But exceptions are indicative of rules, and the objectification of Peri, both by the show and by its fandom, is sadly the norm. It’s perhaps most brutal in Timelash, where men openly comment on her attractiveness, and where the physical ugliness of the episode’s villain is wielded against him via a mirror, while the Doctor taunts that Peri could never be the Borad’s bride (seriously, wtf?) because she’ll find his appearance so repulsive. As I said, the aesthetic in play is garish, to say the least.
But there’s a couple of stories in the Saward era that have a rather more nuanced understanding of beauty, and they are both written by Robert Holmes. Of course. The more easily approached one is Caves of Androzani, which has a major subplot of Sharaz Jek abducting Peri and planning to keep her indefinitely because of her physical beauty, and of course Jek is at the same time facially disfigured, like the Phantom of the Opera. But there’s a difference here to what we get in Timelash, namely that Jek’s obsession is treated as ugly, as opposed to something that’s gamely understood. As such, it kind of paints those who leer over Peri in much the same light. (There’s also a rather alchemical line buried in here: “The flower of your beauty will be as permanent as a precious jewel, untarnished by the passing centuries,” Jek says, referring to the life-extending properties of Spectrox. In one line, we get a flower/jewel reference, going back to the Letts’ era preoccupation with Buddhism, but “untarnished” suggests something silver, which is rather more Whitakerian.)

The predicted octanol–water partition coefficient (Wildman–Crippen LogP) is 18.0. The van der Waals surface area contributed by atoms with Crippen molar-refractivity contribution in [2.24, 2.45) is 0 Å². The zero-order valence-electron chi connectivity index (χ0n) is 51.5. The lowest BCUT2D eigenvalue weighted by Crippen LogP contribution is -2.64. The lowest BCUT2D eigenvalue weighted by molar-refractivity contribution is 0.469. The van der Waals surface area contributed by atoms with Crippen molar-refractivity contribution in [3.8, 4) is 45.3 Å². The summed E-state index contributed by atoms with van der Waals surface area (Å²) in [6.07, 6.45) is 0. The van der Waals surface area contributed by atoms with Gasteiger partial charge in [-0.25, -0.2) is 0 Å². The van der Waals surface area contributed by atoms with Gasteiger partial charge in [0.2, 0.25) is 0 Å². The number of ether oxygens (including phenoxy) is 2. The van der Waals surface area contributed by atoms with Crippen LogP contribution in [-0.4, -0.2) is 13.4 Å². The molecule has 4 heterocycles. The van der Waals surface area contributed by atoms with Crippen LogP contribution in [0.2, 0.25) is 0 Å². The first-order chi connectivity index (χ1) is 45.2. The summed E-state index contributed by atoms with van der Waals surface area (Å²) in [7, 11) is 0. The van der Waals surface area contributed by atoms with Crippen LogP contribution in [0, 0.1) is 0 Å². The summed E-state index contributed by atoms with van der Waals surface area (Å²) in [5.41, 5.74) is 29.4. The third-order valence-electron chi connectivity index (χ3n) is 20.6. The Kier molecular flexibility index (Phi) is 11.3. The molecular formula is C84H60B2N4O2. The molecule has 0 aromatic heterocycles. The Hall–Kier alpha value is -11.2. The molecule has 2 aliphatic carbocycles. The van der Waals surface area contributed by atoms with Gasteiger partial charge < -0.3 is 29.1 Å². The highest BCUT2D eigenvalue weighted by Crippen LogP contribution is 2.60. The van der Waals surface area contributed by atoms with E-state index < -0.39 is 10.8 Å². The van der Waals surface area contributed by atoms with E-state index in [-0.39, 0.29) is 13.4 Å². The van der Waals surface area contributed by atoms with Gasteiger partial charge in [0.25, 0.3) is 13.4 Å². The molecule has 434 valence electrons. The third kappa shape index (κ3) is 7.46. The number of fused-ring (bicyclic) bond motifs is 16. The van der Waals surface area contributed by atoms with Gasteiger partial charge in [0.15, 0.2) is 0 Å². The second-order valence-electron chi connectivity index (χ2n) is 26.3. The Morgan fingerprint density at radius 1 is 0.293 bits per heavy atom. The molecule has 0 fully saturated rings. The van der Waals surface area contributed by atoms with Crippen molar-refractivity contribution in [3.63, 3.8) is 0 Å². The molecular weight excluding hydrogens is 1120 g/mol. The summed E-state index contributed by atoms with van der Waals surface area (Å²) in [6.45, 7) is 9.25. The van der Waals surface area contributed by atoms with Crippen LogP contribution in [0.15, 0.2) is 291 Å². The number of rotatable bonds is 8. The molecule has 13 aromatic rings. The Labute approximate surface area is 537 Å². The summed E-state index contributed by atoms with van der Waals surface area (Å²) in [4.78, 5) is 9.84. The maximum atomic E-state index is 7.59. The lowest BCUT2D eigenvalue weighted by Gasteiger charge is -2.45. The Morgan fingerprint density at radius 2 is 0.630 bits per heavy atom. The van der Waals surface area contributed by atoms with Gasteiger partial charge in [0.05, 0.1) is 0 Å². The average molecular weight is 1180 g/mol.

More subtle is Holmes’s treatment of beauty in The Two Doctors.
OSCAR: Yes, it looks like splendid moth country. Of course, we are a little early. Moths are ladies of the night. Painted beauties sleeping all day, and rising at the sunset to whisper through the roseate dusk on gossamer wings of damask and silk.
ANITA: You really like them, don’t you, Oscar.
OSCAR: Oh, I adore them.
ANITA: Then why do you kill them?
OSCAR: So that I can look at them.
Upon his death, Oscar asks Anita to take care of his “beautiful moths,” reinforcing the brutality of this objectifying aesthetic sensibility. This is gloriously juxtaposed with Shockeye’s use of “beauty” – in two instances he says, “Steady, my beauty,” referring to Peri and Jamie as he hopes to kill them to feast on their juicy meat. This is entirely deliberate, I think, given that the Second Doctor metamorphizes into an Androgum and positively delights in the aesthetic of eating exquisitely prepared food. Once again, then, we get a convergence of monstrosity and beauty that I think is really at the heart of the show.
Like Moths to a Flame, Blinded By the Light
From here on out, the show builds on this unique aesthetic. In the Cartmel era, for example, we get the Chief Caretaker of Paradise Towers calling Kroagnon “my beauty,” while the Doctor explains that the Great Architect is so taken with the visual beauty of his own artistic creations that he becomes a misanthrope; in both cases the beautiful and the monstrous are wedded. Delta and the Bannermen continues in the same vein, as the beekeeper explains:
GORONWY: Take a look at this butterfly. Arguably one of the most beautiful creatures in the whole of nature. Yet if you were to see a pupae, you’d think it was the ugliest sight you’ve ever seen. But you can’t have one without the other.